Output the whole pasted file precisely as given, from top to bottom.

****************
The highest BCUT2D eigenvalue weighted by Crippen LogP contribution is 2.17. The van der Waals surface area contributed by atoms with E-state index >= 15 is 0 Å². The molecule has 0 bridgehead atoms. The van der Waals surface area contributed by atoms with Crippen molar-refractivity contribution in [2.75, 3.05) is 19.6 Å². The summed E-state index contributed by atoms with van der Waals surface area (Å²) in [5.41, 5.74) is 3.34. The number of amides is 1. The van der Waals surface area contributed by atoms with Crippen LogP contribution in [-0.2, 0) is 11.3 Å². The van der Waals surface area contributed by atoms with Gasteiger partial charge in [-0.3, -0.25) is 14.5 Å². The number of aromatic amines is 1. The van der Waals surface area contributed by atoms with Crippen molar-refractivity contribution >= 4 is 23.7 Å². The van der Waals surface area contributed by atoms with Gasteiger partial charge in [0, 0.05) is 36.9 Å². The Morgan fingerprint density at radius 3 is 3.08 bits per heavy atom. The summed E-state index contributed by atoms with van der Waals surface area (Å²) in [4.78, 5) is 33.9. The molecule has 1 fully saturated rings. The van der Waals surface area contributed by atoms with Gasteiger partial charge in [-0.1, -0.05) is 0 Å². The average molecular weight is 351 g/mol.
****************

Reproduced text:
The highest BCUT2D eigenvalue weighted by Crippen LogP contribution is 2.17. The van der Waals surface area contributed by atoms with E-state index >= 15 is 0 Å². The molecule has 0 bridgehead atoms. The van der Waals surface area contributed by atoms with Crippen molar-refractivity contribution in [2.75, 3.05) is 19.6 Å². The summed E-state index contributed by atoms with van der Waals surface area (Å²) in [5.41, 5.74) is 3.34. The number of amides is 1. The van der Waals surface area contributed by atoms with Crippen LogP contribution in [-0.2, 0) is 11.3 Å². The van der Waals surface area contributed by atoms with Gasteiger partial charge in [-0.3, -0.25) is 14.5 Å². The number of aromatic amines is 1. The van der Waals surface area contributed by atoms with Crippen molar-refractivity contribution >= 4 is 23.7 Å². The van der Waals surface area contributed by atoms with Gasteiger partial charge in [0, 0.05) is 36.9 Å². The Morgan fingerprint density at radius 3 is 3.08 bits per heavy atom. The summed E-state index contributed by atoms with van der Waals surface area (Å²) in [4.78, 5) is 33.9. The molecule has 1 fully saturated rings. The van der Waals surface area contributed by atoms with Gasteiger partial charge in [-0.1, -0.05) is 0 Å². The average molecular weight is 351 g/mol.